February 28, 2014

"The great use of life...

... is to spend it on something that will outlast it."

~William James, landscape architect

Few gardens last, for all that.  One garden I admired so, was on Jones Road in Walnut Creek, California, now lies under the tracks of Bay Area Rapid Transit.

It was a wonderful place, with about 1,000 old roses.

There were albas, 



and damasks

There were teas, 


China roses, 


old hybrid teas, 


and those talismans of the old roase garden, 'Marechal Niel', 'Gloire de Dijon', and on pillars, the ramblers 'Veilchenblau', and 'Violette'.  At the entrance to the place was a tall hedge, dappled with the red carnation-like flowers of 'F.J. Grootendorst'.

Of course the owners were rose snobs, and I found them engaging for this reason.  I always thought there should have been a sign at the garden entrance: There is no Peace in this garden.

They disliked the new hybrid tea 'Peace', a rose that rose lovers got down to on their knees.  The irony was that 'Peace', with its heavy blunt bud, many petals, and short stout stem, resembled the old hybrid perpetuals they were so found of.

And what rose snobs they were.  They could never stand 'Chrysler Imperial'.  Imagine naming a rose after a motor car!  I once suggested that they might include in their collection of striped roses 'Careless Love'.  They were appalled.  It sounded like something that might have occurred in a Chrysler Imperial automobile.

I loved getting calls from them when this or that old rose came in bloom.  The always rang me faithfully when the once-blooming 'Mme Gregoire Staechlin' was out.  Often compared to the thinnest of porcelain tea cups, delicate pink splashed crimson, their climbing specimen splayed on a fence was a wonderful sight to see. They called it Madame Gre-whar Steak-e-lin, giving me each spring breathless messages over the phone, "Doris, better hurry, Steak-e-lin's in bloom."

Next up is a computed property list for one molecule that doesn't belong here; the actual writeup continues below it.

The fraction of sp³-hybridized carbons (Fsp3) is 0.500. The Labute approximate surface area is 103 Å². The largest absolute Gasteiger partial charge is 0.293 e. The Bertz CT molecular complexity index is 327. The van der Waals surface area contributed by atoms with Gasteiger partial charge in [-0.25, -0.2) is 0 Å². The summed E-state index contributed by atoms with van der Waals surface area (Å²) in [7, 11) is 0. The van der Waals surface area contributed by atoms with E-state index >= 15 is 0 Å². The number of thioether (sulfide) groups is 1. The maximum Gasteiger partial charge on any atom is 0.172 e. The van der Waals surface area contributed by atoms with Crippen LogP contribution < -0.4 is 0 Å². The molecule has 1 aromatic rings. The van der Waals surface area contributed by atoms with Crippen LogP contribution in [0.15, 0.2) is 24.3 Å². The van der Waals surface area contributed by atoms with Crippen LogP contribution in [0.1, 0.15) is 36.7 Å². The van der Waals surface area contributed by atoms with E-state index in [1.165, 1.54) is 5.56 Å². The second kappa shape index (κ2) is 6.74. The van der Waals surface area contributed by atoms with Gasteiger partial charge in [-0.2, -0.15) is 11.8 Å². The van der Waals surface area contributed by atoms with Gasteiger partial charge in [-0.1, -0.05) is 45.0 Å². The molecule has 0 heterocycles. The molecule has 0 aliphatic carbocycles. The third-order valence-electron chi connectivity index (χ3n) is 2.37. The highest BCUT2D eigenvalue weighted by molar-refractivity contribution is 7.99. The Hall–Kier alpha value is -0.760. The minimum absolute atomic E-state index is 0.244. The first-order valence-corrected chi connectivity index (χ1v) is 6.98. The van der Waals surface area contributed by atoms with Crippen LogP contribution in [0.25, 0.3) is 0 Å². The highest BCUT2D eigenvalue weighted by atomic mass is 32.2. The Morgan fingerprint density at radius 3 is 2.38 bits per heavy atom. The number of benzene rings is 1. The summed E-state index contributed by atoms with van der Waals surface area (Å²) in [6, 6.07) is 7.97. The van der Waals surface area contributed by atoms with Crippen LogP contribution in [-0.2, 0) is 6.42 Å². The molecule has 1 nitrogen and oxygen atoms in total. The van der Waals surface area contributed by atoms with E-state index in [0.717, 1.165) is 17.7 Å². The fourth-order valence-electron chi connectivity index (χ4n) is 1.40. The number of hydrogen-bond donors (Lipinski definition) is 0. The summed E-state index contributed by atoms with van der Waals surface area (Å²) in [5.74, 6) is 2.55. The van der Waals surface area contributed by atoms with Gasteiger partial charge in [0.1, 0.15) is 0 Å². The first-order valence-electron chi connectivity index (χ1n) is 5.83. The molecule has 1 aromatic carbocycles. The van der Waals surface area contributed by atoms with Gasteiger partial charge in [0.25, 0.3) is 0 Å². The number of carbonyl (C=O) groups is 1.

When I take the train to Concord, after leaving Walnut Creek station, I press my face to the window, wondering if I can catch some small bit of rose green down by the gravel track.

February 13, 2014

Two-room attic living.

As a single person, you're the master of your own castle. When your castle consists of two rooms keeping the decor simple offers a more organized, clutter-free space. Good interior space planning can make a small space appear more open, spacious and airy. By choosing the right colors, textures, furniture and window treatments, you can create a comfortable space.  Small rooms are hard enough, but add lots of angles to work around it might seem impossible. The paint color you choose and how you use it plays a major part in creating a relaxing and appealing space. A few other components, such as furniture, accessories and lighting help to make a small, choppy space feel spacious and relaxing.